Archive for March, 2009|Monthly archive page
- in which Bob Tricker continues his call for a radical rethink of the way power is exercised over companies by society.
In a previous blog, I argued that the relationship between auditors and directors, in which directors de facto appoint the auditors who then report to them, was too close. I proposed that auditors should be appointed by and report to regulators and, through them, to other interested stakeholders. In this blog I explore the way directors communicate with their shareholders and again develop a radical alternative to accepted practice.
The global financial melt-down and on-going economic explosion continues to expose weaknesses in corporate governance practices and, more importantly, attitudes. Giving wider powers to regulators and introducing more regulations, as is now being proposed, will have little effect if those regulators continue to be closely associated with, and often come from, the industry they are regulating. Long standing assumptions about the way things should be done need to be questioned not reinforced. Expectations and attitudes have to change.
Taking directors remuneration as a dramatic example, in recent years we have seen a massive increase in the ratio of CEO pay to that of their hourly paid workers, in many cases as their firms eroded shareholder value. The old legal concept of fairness, what a reasonable man would expect, has long been forgotten. As Barack Obama has written “what accounts for the change in CEO pay is not any market imperative. It’s cultural. At a time when workers are experiencing little or no income growth, many of America’s CEOs have lost any sense of shame about grabbing whatever their pliant, hand-picked corporate boards will allow.” [The Audacity of Hope, Crown Publishing Group (Random House), New York, 2007]
The director/shareholder relationship
At the heart of corporate governance are the relationships between shareholder-investors and top-management decision-makers. Shareholders’ ability to question directors and directors’ accountability to shareholders are crucial. In the 19th century that was relatively easy for the joint-stock limited-liability company. Companies were then smaller, less complex and licensed by the state to pursue a single aim, build a railway, run an iron foundry, supply a town with gas, for example. Moreover, the shareholders were individuals and could be counted in tens or hundreds. Institutional investors, mutual funds, and pension funds had yet to be invented.
How different today. Complex corporate groups, with hundreds of subsidiaries, associate companies and joint ventures in pyramids, networks and geared chains, with multiple shareholders – institutional investors including hedge funds, mutual funds, pension funds, insurance companies, even sovereign funds – not just individuals. The challenge is how to communicate with them, to listen to them, and be accountable to them.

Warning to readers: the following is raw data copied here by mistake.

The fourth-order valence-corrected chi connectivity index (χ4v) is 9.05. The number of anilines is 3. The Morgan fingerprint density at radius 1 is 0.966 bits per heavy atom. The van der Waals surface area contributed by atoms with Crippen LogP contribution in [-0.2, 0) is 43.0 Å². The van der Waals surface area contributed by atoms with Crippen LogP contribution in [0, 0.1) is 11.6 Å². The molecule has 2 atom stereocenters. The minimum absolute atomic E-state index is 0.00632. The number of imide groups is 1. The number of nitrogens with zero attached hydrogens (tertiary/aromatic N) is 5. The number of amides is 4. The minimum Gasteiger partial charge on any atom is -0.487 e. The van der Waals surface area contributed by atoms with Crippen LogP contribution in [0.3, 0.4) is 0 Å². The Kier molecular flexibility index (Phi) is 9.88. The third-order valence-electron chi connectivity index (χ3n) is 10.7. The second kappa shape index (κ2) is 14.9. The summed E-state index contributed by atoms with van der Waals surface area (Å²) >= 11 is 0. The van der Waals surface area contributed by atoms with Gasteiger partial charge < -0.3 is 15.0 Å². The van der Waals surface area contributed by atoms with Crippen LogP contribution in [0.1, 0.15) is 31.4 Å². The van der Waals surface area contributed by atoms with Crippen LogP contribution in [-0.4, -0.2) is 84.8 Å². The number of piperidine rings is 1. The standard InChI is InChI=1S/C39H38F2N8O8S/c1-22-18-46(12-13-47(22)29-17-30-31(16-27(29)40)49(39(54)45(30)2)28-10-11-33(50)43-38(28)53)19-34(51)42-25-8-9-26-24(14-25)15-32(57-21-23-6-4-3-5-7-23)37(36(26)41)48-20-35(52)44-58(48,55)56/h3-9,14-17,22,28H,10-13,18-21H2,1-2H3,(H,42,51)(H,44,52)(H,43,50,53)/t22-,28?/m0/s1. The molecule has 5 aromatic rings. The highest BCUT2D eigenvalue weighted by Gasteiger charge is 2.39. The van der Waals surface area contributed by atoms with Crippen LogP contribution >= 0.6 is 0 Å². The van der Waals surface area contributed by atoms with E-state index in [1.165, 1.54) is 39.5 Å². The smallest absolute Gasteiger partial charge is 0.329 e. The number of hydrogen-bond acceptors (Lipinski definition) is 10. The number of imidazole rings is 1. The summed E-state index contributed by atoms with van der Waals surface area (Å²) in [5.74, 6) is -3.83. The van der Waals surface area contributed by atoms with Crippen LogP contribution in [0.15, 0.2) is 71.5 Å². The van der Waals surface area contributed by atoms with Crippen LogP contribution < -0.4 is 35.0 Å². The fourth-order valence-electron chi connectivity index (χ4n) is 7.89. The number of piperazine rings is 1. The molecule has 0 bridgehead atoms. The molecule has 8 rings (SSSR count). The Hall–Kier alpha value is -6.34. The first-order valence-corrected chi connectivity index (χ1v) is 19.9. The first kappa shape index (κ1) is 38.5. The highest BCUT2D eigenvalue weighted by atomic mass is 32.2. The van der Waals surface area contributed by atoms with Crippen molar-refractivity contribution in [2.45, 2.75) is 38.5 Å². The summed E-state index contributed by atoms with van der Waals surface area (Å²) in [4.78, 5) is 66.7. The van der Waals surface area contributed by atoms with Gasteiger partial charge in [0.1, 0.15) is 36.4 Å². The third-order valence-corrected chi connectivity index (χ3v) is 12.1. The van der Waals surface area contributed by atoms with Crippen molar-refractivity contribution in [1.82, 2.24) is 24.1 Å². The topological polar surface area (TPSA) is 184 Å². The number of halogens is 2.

The classical solution, of course, was to require meetings of shareholders so that the board could explain their stewardship of the corporate funds. That requirement still holds for the public company. But we all know the ongoing farce of meetings tightly organised by the company secretary, dominated by the chairman, with questions so restricted that communication is essentially one way, seldom providing an adequate opportunity for genuine dialogue.
Companies were also required by law to provide their members with regular written reports with information laid out in company law and stock exchange listing rules. Today, electronic mail and corporate internet sites supplement the printed word. But such reporting is still one-way: company to shareholders. The opportunity for investors to seek information about their directors’ activities is limited.
How can shareholders really find out what they want to know? How can they genuinely exercise power over the directors they have appointed to be stewards of their funds? Successive reports, including the British Myners Report, have called for institutional investors to play a bigger part in corporate governance. A few institutional investors, like CalPers in the United States and Hermes in the UK, together with some investor organisations, such as the Association of British Insurers have certainly made their presence felt. But others still prefer the option of ‘doing the Wall Street walk’ or voting with their feet as they say in Britain, avoiding the potential costs of getting locked-in should they get involved in governance issues.
A new approach
But there is another way. Anyone watching the recent grilling of directors of financial institutions by Congressional Committees in the USA and Commons Treasury Select Committees in the UK saw an alternative approach. Why should investors not be able to wield similar power? After all they actually own the companies.
Who would do the grilling? It would have to be representatives of the shareholders, who have not been captured by the company and its directors. Skilled representatives from institutional investors or perhaps a new breed of professionals come to mind.
In Australia, Shann Turnbull has proposed a corporate senate that might be adapted. He believes that “most corporations in the English speaking world are essentially corrupt because their unitary board structures concentrate on conflicts of interest and corporate power.” His alternative is a dual board structure with a corporate senate elected on the basis of one vote per shareholder, not per share. In his model the senate has no pro-active power, just the right to veto where it feels the board has a conflict of interest. Its members could certainly be trained to grill directors on behalf of the other shareholders.